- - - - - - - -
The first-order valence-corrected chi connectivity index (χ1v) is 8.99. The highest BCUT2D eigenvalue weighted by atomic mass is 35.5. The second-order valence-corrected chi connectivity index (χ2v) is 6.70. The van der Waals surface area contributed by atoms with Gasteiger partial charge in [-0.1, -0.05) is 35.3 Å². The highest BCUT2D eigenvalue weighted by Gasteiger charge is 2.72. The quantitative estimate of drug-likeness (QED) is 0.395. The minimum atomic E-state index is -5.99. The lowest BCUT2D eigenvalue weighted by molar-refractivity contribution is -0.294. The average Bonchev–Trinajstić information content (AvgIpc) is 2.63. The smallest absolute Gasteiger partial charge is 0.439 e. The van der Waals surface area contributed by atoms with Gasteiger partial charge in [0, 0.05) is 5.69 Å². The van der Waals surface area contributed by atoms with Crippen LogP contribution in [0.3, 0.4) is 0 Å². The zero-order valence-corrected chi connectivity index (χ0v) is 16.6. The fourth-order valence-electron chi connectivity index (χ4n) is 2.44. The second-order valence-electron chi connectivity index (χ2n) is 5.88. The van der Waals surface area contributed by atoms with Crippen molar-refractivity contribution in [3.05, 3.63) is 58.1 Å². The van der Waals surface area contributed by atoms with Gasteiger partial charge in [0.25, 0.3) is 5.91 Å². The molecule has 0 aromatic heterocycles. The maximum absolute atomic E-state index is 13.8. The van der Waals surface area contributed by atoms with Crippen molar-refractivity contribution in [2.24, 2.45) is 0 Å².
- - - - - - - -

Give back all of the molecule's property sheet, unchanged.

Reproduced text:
The first-order valence-corrected chi connectivity index (χ1v) is 8.99. The highest BCUT2D eigenvalue weighted by atomic mass is 35.5. The second-order valence-corrected chi connectivity index (χ2v) is 6.70. The van der Waals surface area contributed by atoms with Gasteiger partial charge in [-0.1, -0.05) is 35.3 Å². The highest BCUT2D eigenvalue weighted by Gasteiger charge is 2.72. The quantitative estimate of drug-likeness (QED) is 0.395. The minimum atomic E-state index is -5.99. The lowest BCUT2D eigenvalue weighted by molar-refractivity contribution is -0.294. The average Bonchev–Trinajstić information content (AvgIpc) is 2.63. The smallest absolute Gasteiger partial charge is 0.439 e. The van der Waals surface area contributed by atoms with Gasteiger partial charge in [0, 0.05) is 5.69 Å². The van der Waals surface area contributed by atoms with Crippen LogP contribution in [0.3, 0.4) is 0 Å². The zero-order valence-corrected chi connectivity index (χ0v) is 16.6. The fourth-order valence-electron chi connectivity index (χ4n) is 2.44. The second-order valence-electron chi connectivity index (χ2n) is 5.88. The van der Waals surface area contributed by atoms with Crippen molar-refractivity contribution in [3.05, 3.63) is 58.1 Å². The van der Waals surface area contributed by atoms with Gasteiger partial charge in [0.25, 0.3) is 5.91 Å². The molecule has 0 aromatic heterocycles. The maximum absolute atomic E-state index is 13.8. The van der Waals surface area contributed by atoms with Crippen molar-refractivity contribution in [2.24, 2.45) is 0 Å².